Samsung’s new phones use OLED technology, but the firm is also looking into graphene
WATCH: Inside a Graphene lab developing flexible display technology
But rumours abound that next year will see the launch of the first bendy phone. Numerous companies are working on the technology – LG, Philips, Sharp, Sony and Nokia among them – although reports suggest that South Korean phone manufacturer Samsung will be the first to deliver.
Samsung favours smartphones with so-called flexible OLED (Organic Light Emitting Diode) technology, and is confident that they will be “very popular among consumers worldwide”.
Their screens will be “foldable, rollable, wearable and more, [and] will allow for a high degree of durability through their use of a plastic substrate that is thinner, lighter and more flexible than… conventional LCD technology,” says a Samsung spokesperson.
There are other technologies that could make your smartphone bendy. After all, the concept – creating flexible electronics and assembling them on equally flexible plastic – has been touted since the 1960s, when the first flexible solar cell arrays appeared.
In 2005, Philips demonstrated the first prototype of a rollable display.
And it may not have been obvious, but a couple of years later, flexible technology hit the mainstream.
Amazon’s first Kindle e-reader used a plastic non-rigid screen – known as an optical frontplane – to display its images. The only problem was that the components beneath it required the device to be stiff.
Like many of the e-book readers that followed, it used e-ink – an innovation developed by a US company of the same name.
The screens are black and white, and work by reflecting natural light instead of glowing themselves, mimicking the way text looks in paper books.
“There are about 30 million flexible e-ink displays in the field today – the oldest working ones are from 2006,” says Sri Peruvemba of E-Ink.
“They [are] well-suited for simple phones, memory and battery indicators, smart credit cards, wristwatches, and signs.”
But why are most e-ink displays hidden behind a rigid glass screen and not made bendy?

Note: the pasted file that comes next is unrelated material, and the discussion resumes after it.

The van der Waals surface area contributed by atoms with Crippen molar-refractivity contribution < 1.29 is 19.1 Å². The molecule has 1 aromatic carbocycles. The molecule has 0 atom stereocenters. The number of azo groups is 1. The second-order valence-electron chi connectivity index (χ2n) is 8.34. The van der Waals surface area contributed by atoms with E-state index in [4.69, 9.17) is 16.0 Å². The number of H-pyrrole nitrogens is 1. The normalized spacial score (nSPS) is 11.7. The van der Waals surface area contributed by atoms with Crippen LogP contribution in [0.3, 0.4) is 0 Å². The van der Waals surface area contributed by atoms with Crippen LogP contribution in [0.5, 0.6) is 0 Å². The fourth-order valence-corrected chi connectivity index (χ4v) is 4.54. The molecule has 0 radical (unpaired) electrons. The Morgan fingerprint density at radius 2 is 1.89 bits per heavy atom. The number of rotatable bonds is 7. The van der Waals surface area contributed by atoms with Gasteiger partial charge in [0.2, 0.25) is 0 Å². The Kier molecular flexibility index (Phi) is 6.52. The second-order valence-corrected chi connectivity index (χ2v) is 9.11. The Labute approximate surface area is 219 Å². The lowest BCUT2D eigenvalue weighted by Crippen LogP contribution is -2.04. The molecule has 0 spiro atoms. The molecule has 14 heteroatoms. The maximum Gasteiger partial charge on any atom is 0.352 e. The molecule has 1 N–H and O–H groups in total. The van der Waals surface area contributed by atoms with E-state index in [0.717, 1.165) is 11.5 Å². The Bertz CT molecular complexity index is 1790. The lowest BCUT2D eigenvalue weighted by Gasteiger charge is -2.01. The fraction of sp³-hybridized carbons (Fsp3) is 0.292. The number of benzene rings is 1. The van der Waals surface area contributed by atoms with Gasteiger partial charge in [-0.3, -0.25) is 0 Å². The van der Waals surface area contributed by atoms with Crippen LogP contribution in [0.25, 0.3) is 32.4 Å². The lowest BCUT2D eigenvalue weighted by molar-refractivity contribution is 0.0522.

One reason is cost, says Abhigyan Sengupta, an analyst with consultancy firm MarketsAndMarkets, which recently published a global study on flexible displays.
To have a fully flexible finished product, both parts of the display have to be flexible – the optical frontplane and the backplane, where transistors are – as well as the device’s battery, the outer shell, the touchscreen and other components.
Although Mr Peruvemba says his firm has started manufacturing displays with flexible backplanes in-house, its many partners are also busy researching ways to make electronic paper as flexible as the real thing.
Among them is South Korean firm LG Displays, which has just begun mass-producing fully flexible e-ink screens.
“They could prove a terrific benefit for handsets, where damage from drops is common,” says an LG spokeswoman. “Their light weight and thinness should provide huge potential to the future of handset design development.”
Another company working with E-Ink is UK firm Plastic Logic.
It uses the US firm’s optical frontplane but adds on its own backplane made out of non-rigid plastics, and then sells the part to device-makers.
Last May, Plastic Logic demonstrated a paper-like flexible screen capable of playing video in colour, which is achieved by placing a filter on top of the original black-and-white display.
This prototype was developed by Japanese company NEC
But the colours are not as bright as on other types of screens, and the company’s research manager Michael Banach acknowledges the technology at the moment is most likely to be used as a back-up screen which kicks in when batteries run low, rather than the main display.
So other researchers are taking a different approach.
Clad in blue lab overalls, Prof Andrea Ferrari from Cambridge University works on future bendy displays using graphene.
The material was first produced in 2004 by Andre Geim and Konstantin Novoselov, two Russian-born scientists at the University of Manchester.
Graphene is a sheet of carbon just one atom thick – yet it is stronger than diamond, transparent, lightweight, has great conducting properties – and is flexible.
Researchers believe that graphene may in future replace silicon and revolutionise electronics as we know it.
“We are working on flexible, bendable and transparent displays and surfaces that could in future be part of flexible phones, tablets, TVs and solar cells,” says Prof Ferrari, who is working with Finnish phonemaker Nokia.
“Samsung is really quite advanced in this field, but we here in Cambridge have done some great work on Nokia’s prototypes as well.”
He says that graphene will complement and highly enhance the performance of OLED-type flexible phones, because in theory, even a handset’s flexible battery can be made out of this material.
Whatever the technology, it seems certain that very soon our phones will be not just smart, but bendy too.